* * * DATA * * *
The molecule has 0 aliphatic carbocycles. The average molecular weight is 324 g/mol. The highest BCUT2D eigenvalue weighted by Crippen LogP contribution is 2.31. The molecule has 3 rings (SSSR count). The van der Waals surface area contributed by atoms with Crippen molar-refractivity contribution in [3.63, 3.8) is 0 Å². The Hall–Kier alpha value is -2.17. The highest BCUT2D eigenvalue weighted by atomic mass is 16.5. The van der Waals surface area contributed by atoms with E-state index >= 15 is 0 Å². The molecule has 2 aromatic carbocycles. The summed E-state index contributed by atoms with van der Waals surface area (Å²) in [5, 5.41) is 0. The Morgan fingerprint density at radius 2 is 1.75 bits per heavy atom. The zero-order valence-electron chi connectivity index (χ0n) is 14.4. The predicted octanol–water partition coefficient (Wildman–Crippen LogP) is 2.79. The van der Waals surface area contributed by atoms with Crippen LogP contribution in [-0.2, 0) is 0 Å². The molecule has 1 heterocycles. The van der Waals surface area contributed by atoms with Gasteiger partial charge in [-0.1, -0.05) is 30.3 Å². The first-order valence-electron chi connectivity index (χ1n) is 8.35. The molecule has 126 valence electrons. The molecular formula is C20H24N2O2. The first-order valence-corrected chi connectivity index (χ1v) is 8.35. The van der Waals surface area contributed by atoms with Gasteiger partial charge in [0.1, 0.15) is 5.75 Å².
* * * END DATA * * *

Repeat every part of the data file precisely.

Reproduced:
The molecule has 0 aliphatic carbocycles. The average molecular weight is 324 g/mol. The highest BCUT2D eigenvalue weighted by Crippen LogP contribution is 2.31. The molecule has 3 rings (SSSR count). The van der Waals surface area contributed by atoms with Crippen molar-refractivity contribution in [3.63, 3.8) is 0 Å². The Hall–Kier alpha value is -2.17. The highest BCUT2D eigenvalue weighted by atomic mass is 16.5. The van der Waals surface area contributed by atoms with E-state index >= 15 is 0 Å². The molecule has 2 aromatic carbocycles. The summed E-state index contributed by atoms with van der Waals surface area (Å²) in [5, 5.41) is 0. The Morgan fingerprint density at radius 2 is 1.75 bits per heavy atom. The zero-order valence-electron chi connectivity index (χ0n) is 14.4. The predicted octanol–water partition coefficient (Wildman–Crippen LogP) is 2.79. The van der Waals surface area contributed by atoms with Crippen LogP contribution in [-0.2, 0) is 0 Å². The molecule has 1 heterocycles. The van der Waals surface area contributed by atoms with Gasteiger partial charge in [-0.1, -0.05) is 30.3 Å². The first-order valence-electron chi connectivity index (χ1n) is 8.35. The molecule has 126 valence electrons. The molecular formula is C20H24N2O2. The first-order valence-corrected chi connectivity index (χ1v) is 8.35. The van der Waals surface area contributed by atoms with Gasteiger partial charge in [0.1, 0.15) is 5.75 Å².